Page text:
Need a pick me up after all that hard training? How about human blood? Halloween is only a few days away, so let’s find out about this new spooky supplement.
True, blood is an unusual supplement and one that’s usually thought of in relation to tales of sharp fanged predators of the evil undead variety. But now scientists have discovered that Dracula might have been on to something when he sucked the lifeblood from the necks of young women.
Why? It turns out human blood is actually rather good for you…
The real Count Dracula is credited as having been Vlad the Impaler, but though the sadistic, torture loving Romanian is estimated to have skewered anywhere from 40,000 to 100,000 enemies, he’s not thought to have ingested the blood of his victims. Instead, it’s Bram Stoker’s fictional Dracula that keeps himself hale and heartless by sucking the blood of young women.
Fast forward to present day reality, and some startling new evidence suggests the fictional Dracula might well have been bang on to believe the blood of pretty young women (or men) would be good for whatever ailed him. Scientists have discovered that the effects of aging in old mice can be reversed by the administration of blood from younger mice.
Young blood, it seems, improves memory, endurance, muscle strength and tone and even sense of smell. Researchers think it’s possible that blood from young people might eventually help to stave off the physical and cognitive impairments that are part of the normal aging process, and may even help in the fight against alzheimer’s and other age related diseases.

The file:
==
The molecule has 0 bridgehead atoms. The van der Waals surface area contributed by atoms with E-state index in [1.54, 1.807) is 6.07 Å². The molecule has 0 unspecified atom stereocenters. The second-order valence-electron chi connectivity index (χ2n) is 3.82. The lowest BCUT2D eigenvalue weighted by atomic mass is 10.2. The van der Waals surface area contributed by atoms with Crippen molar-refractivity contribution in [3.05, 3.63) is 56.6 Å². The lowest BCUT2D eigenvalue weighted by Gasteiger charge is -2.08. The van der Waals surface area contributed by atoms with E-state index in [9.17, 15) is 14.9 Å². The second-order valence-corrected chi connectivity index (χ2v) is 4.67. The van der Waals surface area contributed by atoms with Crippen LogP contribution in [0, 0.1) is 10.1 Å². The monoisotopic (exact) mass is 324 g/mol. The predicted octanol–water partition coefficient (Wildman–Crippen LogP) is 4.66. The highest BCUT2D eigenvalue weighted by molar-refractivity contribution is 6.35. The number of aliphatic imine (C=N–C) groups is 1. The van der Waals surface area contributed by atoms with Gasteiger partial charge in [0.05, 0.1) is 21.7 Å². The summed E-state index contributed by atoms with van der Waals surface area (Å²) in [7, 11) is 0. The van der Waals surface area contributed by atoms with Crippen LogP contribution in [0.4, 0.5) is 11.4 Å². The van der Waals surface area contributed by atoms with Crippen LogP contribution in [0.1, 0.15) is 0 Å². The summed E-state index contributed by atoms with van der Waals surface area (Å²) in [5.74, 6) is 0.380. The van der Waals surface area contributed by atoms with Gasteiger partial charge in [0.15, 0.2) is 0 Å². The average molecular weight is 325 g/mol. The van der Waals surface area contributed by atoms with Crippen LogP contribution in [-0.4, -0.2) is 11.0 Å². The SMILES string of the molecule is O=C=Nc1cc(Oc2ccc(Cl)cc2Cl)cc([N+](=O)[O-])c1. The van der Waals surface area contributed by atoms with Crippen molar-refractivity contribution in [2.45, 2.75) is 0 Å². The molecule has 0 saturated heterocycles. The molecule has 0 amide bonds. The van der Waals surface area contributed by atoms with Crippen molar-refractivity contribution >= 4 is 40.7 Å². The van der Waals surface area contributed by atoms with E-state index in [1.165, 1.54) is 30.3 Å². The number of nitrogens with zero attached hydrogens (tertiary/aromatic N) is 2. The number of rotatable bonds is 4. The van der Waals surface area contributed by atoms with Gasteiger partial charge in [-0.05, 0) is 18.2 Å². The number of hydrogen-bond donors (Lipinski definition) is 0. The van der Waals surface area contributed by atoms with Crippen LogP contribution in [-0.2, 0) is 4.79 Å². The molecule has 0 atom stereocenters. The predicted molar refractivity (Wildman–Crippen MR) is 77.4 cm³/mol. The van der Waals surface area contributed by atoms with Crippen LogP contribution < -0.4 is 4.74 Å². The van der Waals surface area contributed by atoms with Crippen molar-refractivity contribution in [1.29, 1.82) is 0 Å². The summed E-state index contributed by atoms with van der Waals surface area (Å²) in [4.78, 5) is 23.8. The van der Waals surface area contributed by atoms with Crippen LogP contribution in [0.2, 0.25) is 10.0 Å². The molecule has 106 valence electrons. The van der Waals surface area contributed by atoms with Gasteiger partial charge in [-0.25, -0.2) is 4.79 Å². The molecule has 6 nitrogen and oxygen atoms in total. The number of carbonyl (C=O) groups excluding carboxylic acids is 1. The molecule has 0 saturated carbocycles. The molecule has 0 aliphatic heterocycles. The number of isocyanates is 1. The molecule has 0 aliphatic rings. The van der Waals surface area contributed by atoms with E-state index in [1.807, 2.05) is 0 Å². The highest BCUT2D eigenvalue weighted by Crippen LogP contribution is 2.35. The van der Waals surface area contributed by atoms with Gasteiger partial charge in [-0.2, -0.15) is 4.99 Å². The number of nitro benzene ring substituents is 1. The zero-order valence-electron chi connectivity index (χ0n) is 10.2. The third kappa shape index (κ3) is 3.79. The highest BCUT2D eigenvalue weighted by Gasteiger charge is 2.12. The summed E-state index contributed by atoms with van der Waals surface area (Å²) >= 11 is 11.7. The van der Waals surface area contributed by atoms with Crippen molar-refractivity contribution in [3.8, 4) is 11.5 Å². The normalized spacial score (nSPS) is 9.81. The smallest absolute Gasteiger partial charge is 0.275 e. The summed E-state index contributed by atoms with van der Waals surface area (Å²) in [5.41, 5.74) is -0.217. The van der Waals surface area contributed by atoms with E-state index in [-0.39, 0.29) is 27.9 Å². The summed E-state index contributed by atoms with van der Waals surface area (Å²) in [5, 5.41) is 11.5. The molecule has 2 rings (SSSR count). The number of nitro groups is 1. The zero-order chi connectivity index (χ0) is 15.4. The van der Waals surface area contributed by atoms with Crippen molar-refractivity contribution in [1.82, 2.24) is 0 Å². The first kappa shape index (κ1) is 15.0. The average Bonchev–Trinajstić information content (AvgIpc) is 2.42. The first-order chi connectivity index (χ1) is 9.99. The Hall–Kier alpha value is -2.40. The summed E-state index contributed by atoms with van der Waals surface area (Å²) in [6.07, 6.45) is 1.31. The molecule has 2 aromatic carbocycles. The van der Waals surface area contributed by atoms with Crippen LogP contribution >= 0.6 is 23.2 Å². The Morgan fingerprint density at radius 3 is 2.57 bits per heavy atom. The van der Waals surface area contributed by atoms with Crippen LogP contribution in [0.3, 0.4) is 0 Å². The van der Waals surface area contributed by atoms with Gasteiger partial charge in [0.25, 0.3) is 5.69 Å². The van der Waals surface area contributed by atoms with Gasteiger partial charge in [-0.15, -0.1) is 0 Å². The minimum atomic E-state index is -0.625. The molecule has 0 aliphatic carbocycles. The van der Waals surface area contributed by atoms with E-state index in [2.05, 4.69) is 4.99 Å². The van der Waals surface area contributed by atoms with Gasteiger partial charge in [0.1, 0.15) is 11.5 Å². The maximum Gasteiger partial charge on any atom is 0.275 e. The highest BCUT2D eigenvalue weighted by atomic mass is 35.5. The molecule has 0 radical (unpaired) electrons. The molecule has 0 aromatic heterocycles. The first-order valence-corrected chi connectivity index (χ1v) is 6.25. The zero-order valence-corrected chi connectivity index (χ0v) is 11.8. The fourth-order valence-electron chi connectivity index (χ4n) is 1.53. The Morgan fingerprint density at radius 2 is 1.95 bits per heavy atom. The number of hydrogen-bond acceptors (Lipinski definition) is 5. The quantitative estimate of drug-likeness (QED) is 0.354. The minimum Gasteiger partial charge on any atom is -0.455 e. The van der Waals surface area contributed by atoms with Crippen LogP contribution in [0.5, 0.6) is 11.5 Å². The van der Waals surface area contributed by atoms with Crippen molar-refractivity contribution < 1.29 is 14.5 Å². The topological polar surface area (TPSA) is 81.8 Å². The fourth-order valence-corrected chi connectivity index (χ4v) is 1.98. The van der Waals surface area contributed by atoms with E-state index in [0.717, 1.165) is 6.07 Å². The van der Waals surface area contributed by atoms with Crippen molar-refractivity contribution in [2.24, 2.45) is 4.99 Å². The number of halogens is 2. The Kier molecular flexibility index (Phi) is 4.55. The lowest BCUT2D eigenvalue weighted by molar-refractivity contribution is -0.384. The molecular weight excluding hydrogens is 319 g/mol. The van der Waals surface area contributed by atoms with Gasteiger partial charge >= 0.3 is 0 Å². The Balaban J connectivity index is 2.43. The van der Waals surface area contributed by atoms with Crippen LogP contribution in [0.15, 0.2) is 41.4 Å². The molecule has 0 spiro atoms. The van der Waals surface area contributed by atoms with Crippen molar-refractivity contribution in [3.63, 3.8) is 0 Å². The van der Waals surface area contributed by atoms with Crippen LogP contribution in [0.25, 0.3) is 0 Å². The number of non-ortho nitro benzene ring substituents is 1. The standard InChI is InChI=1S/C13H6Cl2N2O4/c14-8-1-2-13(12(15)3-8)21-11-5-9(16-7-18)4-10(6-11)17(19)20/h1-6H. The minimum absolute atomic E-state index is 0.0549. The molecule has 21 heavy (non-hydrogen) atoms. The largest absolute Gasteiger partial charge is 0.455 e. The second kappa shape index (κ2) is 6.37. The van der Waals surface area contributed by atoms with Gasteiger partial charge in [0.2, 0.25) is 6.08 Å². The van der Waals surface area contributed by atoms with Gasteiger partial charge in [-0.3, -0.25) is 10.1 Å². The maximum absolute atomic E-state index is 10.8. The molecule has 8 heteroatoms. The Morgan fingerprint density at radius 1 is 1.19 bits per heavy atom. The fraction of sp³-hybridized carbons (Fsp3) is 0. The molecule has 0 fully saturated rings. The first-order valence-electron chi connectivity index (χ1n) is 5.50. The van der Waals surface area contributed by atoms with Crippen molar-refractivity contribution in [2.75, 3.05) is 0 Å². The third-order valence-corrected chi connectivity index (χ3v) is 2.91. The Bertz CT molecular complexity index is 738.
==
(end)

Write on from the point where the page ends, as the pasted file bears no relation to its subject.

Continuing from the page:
The most important thing to remember when taking any kind of supplement is to take it correctly. Ever heard of Countess Elizabeth Báthory de Ecsed? She was a Hungarian noblewoman who lived in the 16th century, and while she may have experimented with human blood, in the end, she never quite nailed the dosage….
Why? She’s thought by some to have been the most prolific serial killer of all time, allegedly keeping a tally of her victims, a body count that some say reached a staggering 650 young women.
Clearly wicked and insane, according to folklore, Countess Báthory kept herself in shape not only by drinking the blood of her victims, but also by bathing in it. Fortunately, in the quest for victory over aging, this won’t be necessary.
When researchers injected heated plasma into old mice, nothing happened, indicating that the benefits of young mouse plasma are down to a signalling protein that can tell the DNA of the body’s muscle stem cells to repair itself. The result – in mice – was stronger muscles, more stamina and better recall.
For humans, treatments might eventually be developed that could revolutionise the lives of older people, helping them live longer, healthier lives. And thankfully for all the young people out there, it won’t be necessary to drink anyone’s blood, let alone take a bath in it.
Once scientists have isolated the proteins responsible for turning back the clock, they should be able to develop treatments in the form of tablets or a simple injection. Blood – it’s bloody good for you!